Department of Communication Sciences & Disorders
Meet the Graduate Program Director
As Graduate Program Director, Timothy Edgar guides students toward careers in the ever-expanding field of health communication.
"Health communication is a fascinating field, and the number of jobs in government, nonprofits, and research organizations continues to grow."
A Career in Health Research
Prior to arriving at Emerson in 2002, Edgar spent nine years as a senior study director at Westat, a contracted research corporation in Rockville, Maryland, where he directed health communication research projects for prominent organizations such as the Centers for Disease Control and Prevention, the U.S. Department of Health and Human Services, the National Cancer Institute, and the Indian Health Service.
"I learned to listen, to understand and appreciate people's lives and backgrounds, to know that your needs are not necessarily my needs. Appreciating that difference has been critical to my work."
During his research career, Edgar conducted communication studies on health issues as diverse as HIV/AIDS, diabetes, epilepsy, genetic testing, and peptic ulcers. In addition, his passion for major league baseball and his high school pitching career have guided his extensive research on youth physical activity. He is currently examining effective strategies for negotiating condom use and core competencies for health communication professionals. He has been widely published in academic journals and texts, and he is also on the editorial boards for both Health Communication and the Journal of Health Communication.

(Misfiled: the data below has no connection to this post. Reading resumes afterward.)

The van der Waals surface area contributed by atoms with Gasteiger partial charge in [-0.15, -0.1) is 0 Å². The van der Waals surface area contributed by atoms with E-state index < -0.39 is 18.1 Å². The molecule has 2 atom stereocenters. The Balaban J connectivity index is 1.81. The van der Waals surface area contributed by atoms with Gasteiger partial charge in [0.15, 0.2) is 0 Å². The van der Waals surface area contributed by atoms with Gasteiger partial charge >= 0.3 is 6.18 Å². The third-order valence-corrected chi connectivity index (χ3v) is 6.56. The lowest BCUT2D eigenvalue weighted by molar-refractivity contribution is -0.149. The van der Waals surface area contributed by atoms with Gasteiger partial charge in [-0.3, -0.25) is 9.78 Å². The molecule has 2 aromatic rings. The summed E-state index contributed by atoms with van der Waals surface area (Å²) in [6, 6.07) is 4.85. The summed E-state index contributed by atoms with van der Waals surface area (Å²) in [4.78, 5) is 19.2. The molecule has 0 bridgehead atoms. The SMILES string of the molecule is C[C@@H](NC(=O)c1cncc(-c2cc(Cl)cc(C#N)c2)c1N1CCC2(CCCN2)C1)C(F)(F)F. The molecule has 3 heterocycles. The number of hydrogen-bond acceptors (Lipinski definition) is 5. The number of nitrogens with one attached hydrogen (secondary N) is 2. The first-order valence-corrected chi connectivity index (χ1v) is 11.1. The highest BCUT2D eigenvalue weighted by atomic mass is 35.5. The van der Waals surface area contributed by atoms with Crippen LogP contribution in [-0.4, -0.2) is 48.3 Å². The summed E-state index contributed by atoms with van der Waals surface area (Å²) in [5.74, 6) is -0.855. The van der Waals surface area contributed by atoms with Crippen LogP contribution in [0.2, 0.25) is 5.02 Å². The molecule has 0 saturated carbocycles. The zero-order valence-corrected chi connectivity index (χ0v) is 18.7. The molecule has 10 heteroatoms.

A Respected Program
According to Edgar, Emerson's Health Communication program is unlike anything else in the country. "This program is highly respected professionally. It is pragmatic in its orientation—with its home at Emerson, a communication school, and the benefit of its connection to the [Tufts] medical school."
Part of Emerson’s Health Communication program, Professor Tim Edgar’s social marketing course created a campaign to stop teens from texting while driving. Edgar lent the campaign to the Massachusetts Department of Public Health, and The Boston Globe highlighted the class in a recent article and online video.